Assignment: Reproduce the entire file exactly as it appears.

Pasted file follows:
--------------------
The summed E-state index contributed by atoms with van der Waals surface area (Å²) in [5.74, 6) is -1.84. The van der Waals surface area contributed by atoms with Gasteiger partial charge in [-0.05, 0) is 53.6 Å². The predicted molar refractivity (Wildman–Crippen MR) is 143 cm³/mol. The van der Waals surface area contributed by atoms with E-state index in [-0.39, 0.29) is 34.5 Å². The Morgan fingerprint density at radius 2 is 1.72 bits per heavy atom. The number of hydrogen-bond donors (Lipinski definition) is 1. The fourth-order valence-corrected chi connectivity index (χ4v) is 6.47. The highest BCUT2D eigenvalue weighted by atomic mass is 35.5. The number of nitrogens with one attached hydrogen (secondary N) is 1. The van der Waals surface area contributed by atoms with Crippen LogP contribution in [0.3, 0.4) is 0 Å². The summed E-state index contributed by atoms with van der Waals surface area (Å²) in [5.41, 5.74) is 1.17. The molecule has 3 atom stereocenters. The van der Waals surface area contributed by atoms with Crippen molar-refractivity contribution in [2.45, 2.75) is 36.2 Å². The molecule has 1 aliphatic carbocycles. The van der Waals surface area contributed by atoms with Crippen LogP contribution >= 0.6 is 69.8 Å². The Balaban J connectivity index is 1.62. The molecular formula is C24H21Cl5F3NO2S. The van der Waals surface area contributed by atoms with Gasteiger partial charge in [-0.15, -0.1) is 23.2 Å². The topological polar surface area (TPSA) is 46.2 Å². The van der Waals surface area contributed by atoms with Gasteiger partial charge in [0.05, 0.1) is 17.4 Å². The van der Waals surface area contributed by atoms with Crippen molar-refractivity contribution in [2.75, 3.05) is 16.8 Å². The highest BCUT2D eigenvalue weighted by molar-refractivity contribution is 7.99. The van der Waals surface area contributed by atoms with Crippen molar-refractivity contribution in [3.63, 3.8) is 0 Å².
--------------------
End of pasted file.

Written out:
The summed E-state index contributed by atoms with van der Waals surface area (Å²) in [5.74, 6) is -1.84. The van der Waals surface area contributed by atoms with Gasteiger partial charge in [-0.05, 0) is 53.6 Å². The predicted molar refractivity (Wildman–Crippen MR) is 143 cm³/mol. The van der Waals surface area contributed by atoms with E-state index in [-0.39, 0.29) is 34.5 Å². The Morgan fingerprint density at radius 2 is 1.72 bits per heavy atom. The number of hydrogen-bond donors (Lipinski definition) is 1. The fourth-order valence-corrected chi connectivity index (χ4v) is 6.47. The highest BCUT2D eigenvalue weighted by atomic mass is 35.5. The number of nitrogens with one attached hydrogen (secondary N) is 1. The van der Waals surface area contributed by atoms with Crippen LogP contribution in [0.3, 0.4) is 0 Å². The summed E-state index contributed by atoms with van der Waals surface area (Å²) in [5.41, 5.74) is 1.17. The molecule has 3 atom stereocenters. The van der Waals surface area contributed by atoms with Crippen molar-refractivity contribution in [2.45, 2.75) is 36.2 Å². The molecule has 1 aliphatic carbocycles. The van der Waals surface area contributed by atoms with Crippen LogP contribution >= 0.6 is 69.8 Å². The Balaban J connectivity index is 1.62. The molecular formula is C24H21Cl5F3NO2S. The van der Waals surface area contributed by atoms with Gasteiger partial charge in [-0.15, -0.1) is 23.2 Å². The topological polar surface area (TPSA) is 46.2 Å². The van der Waals surface area contributed by atoms with Gasteiger partial charge in [0.05, 0.1) is 17.4 Å². The van der Waals surface area contributed by atoms with Crippen molar-refractivity contribution in [2.75, 3.05) is 16.8 Å². The highest BCUT2D eigenvalue weighted by molar-refractivity contribution is 7.99. The van der Waals surface area contributed by atoms with Crippen molar-refractivity contribution in [3.63, 3.8) is 0 Å².